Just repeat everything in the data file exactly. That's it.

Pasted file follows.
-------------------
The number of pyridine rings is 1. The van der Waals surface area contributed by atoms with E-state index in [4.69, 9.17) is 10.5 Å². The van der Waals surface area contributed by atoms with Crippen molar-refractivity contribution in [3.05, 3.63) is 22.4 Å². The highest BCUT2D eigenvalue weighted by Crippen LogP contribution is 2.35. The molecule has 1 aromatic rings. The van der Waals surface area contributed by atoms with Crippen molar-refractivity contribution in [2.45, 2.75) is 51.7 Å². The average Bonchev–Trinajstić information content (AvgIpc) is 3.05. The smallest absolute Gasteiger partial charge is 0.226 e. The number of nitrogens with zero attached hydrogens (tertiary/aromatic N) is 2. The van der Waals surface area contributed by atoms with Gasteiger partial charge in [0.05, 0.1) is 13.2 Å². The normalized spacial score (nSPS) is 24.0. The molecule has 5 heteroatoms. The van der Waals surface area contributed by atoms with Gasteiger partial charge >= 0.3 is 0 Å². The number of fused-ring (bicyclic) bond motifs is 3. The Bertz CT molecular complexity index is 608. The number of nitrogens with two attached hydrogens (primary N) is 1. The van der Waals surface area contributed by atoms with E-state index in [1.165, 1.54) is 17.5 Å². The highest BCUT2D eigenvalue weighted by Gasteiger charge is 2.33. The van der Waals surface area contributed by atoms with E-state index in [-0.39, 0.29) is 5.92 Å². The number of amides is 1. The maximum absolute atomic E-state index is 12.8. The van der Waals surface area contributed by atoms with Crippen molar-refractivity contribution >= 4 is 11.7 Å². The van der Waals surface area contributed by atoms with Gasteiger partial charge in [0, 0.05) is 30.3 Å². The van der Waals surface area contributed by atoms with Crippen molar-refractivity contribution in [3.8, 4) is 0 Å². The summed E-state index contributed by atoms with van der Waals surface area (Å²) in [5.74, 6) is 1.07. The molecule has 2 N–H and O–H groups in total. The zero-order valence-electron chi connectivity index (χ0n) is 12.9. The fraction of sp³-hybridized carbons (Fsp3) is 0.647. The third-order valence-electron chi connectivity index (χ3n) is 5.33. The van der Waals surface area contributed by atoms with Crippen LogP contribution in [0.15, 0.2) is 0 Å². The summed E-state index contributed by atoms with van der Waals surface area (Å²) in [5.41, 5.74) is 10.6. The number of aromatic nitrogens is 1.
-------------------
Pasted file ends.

The number of pyridine rings is 1. The van der Waals surface area contributed by atoms with E-state index in [4.69, 9.17) is 10.5 Å². The van der Waals surface area contributed by atoms with Crippen molar-refractivity contribution in [3.05, 3.63) is 22.4 Å². The highest BCUT2D eigenvalue weighted by Crippen LogP contribution is 2.35. The molecule has 1 aromatic rings. The van der Waals surface area contributed by atoms with Crippen molar-refractivity contribution in [2.45, 2.75) is 51.7 Å². The average Bonchev–Trinajstić information content (AvgIpc) is 3.05. The smallest absolute Gasteiger partial charge is 0.226 e. The number of nitrogens with zero attached hydrogens (tertiary/aromatic N) is 2. The van der Waals surface area contributed by atoms with Gasteiger partial charge in [0.05, 0.1) is 13.2 Å². The normalized spacial score (nSPS) is 24.0. The molecule has 5 heteroatoms. The van der Waals surface area contributed by atoms with Gasteiger partial charge >= 0.3 is 0 Å². The number of fused-ring (bicyclic) bond motifs is 3. The Bertz CT molecular complexity index is 608. The number of nitrogens with two attached hydrogens (primary N) is 1. The van der Waals surface area contributed by atoms with E-state index in [1.165, 1.54) is 17.5 Å². The highest BCUT2D eigenvalue weighted by Gasteiger charge is 2.33. The van der Waals surface area contributed by atoms with E-state index in [-0.39, 0.29) is 5.92 Å². The number of amides is 1. The maximum absolute atomic E-state index is 12.8. The van der Waals surface area contributed by atoms with Crippen molar-refractivity contribution >= 4 is 11.7 Å². The van der Waals surface area contributed by atoms with Gasteiger partial charge in [0, 0.05) is 30.3 Å². The van der Waals surface area contributed by atoms with Crippen molar-refractivity contribution in [3.8, 4) is 0 Å². The summed E-state index contributed by atoms with van der Waals surface area (Å²) in [5.74, 6) is 1.07. The molecule has 2 N–H and O–H groups in total. The zero-order valence-electron chi connectivity index (χ0n) is 12.9. The fraction of sp³-hybridized carbons (Fsp3) is 0.647. The third-order valence-electron chi connectivity index (χ3n) is 5.33. The van der Waals surface area contributed by atoms with Crippen LogP contribution in [0.15, 0.2) is 0 Å². The summed E-state index contributed by atoms with van der Waals surface area (Å²) in [5.41, 5.74) is 10.6. The number of aromatic nitrogens is 1.